Orchard House c.1865, with Alcotts in the foreground (via Orchard House)
Over the years as I grew as a researcher and interpreter, I became especially interested in May Alcott. Her enthusiasm for ridiculous adventures with her friends, her passion for making beautiful things, and her complete refusal to let Louisa have all of the family glory (she became quite an accomplished artist in her own right) spoke to me, as did her age--May was the only teenager to live in the house (she was 18 when they moved in in 1858). The ordinary adventures described in the papers of May and her contemporaries (capsizing a rowboat, playing croquet, attending costume parties, pranks with her sisters) brought 1860s Concord to life for me, and perhaps more importantly, these stories became my way of opening a path for visitors less interested in the family or Louisa's work (like middle school boys dragged in on field trips). I ended up spending several days off the last couple of summers at the house in Houghton Library, transcribing May's letters from her time as a young adult in Concord, before she moved to Europe to study art. I also adopted May as my favored Alcott when performing living history programs. May, and May's friends, still feel like my part of my social group (which includes several other former Orchard House employees). We had inside jokes that referenced them, we knew told their anecdotes as our own. I actually went to prom with a friend who also worked at the house and sometimes portrayed Julian Hawthorne to my May (they were friends and next door neighbors in the early 1860s). While I spent the school week in the 21st century, I spent the weekends in the 19th with the Alcotts.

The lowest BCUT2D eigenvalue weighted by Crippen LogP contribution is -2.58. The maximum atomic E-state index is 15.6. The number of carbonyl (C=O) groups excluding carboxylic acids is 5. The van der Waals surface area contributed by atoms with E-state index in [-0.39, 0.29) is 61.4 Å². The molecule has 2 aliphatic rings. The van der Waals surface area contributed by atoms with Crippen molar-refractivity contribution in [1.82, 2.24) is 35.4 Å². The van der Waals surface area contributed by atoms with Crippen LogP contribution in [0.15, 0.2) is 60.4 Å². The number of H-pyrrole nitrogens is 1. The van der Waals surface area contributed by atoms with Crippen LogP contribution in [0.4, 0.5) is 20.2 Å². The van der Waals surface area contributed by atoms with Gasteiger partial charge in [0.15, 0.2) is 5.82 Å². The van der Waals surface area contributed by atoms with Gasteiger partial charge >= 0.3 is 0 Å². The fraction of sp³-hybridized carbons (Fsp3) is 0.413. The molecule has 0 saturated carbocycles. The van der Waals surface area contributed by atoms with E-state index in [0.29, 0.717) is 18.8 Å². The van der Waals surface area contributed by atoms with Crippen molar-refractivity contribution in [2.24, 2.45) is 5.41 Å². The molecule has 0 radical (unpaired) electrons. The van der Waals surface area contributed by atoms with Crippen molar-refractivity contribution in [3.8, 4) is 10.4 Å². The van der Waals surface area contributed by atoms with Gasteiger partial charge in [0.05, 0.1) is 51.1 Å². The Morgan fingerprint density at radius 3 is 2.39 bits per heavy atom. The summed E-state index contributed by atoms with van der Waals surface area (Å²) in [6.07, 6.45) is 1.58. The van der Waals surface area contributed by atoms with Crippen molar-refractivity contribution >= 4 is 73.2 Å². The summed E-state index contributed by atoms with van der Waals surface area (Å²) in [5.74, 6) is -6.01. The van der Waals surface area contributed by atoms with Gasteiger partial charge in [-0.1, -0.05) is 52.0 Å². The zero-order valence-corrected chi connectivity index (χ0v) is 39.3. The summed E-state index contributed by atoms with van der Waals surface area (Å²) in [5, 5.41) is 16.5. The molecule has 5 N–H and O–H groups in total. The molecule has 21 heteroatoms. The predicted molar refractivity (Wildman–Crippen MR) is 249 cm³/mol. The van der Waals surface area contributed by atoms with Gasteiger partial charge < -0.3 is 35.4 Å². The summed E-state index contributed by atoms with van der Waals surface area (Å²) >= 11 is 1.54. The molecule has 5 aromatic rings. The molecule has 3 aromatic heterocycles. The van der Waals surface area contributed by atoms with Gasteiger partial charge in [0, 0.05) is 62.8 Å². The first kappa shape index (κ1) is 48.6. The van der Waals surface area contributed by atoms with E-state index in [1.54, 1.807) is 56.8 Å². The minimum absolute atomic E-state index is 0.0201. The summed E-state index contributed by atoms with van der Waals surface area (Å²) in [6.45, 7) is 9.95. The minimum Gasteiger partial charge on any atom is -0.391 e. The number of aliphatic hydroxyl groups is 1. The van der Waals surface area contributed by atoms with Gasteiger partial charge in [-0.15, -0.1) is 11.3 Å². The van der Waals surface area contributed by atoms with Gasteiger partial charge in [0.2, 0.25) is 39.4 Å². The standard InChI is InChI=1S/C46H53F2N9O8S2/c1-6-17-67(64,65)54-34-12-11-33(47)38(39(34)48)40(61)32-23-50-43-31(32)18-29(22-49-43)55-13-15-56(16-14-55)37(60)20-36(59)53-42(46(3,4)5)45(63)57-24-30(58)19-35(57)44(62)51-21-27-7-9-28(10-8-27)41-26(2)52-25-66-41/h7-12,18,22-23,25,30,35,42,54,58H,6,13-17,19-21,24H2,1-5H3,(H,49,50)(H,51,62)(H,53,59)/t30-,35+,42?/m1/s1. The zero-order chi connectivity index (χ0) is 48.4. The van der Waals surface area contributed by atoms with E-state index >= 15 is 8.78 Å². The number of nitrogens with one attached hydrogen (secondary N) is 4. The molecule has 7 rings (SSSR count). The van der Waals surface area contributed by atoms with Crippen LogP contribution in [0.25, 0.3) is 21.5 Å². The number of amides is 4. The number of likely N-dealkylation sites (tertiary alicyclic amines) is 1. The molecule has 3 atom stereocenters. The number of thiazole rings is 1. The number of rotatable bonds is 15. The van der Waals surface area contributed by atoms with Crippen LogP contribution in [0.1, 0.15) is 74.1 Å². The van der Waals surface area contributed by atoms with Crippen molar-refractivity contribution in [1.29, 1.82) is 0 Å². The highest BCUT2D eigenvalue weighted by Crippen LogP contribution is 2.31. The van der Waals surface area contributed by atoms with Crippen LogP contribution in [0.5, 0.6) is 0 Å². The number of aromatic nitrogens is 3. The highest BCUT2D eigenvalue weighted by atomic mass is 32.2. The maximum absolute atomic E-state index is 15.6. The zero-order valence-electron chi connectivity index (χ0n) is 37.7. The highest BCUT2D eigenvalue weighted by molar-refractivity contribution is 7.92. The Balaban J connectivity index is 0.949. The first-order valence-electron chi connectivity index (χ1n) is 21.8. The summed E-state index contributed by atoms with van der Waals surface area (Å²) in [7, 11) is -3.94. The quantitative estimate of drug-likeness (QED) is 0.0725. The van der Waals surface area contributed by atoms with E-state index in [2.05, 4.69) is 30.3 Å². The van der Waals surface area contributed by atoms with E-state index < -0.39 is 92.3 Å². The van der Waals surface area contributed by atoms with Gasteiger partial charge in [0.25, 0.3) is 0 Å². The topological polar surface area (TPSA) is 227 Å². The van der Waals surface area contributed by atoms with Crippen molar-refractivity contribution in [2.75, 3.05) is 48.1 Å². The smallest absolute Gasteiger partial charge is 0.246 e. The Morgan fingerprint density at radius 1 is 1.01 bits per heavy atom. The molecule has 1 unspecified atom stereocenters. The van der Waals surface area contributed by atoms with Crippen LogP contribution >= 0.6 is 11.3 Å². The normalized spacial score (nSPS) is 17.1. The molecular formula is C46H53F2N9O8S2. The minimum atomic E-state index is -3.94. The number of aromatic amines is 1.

playing May for a living history program, summer 2008
detail from a portrait of May Alcott, 1870s painted by Rose Peckham
showing visitors jacob's ladder (as May), 2008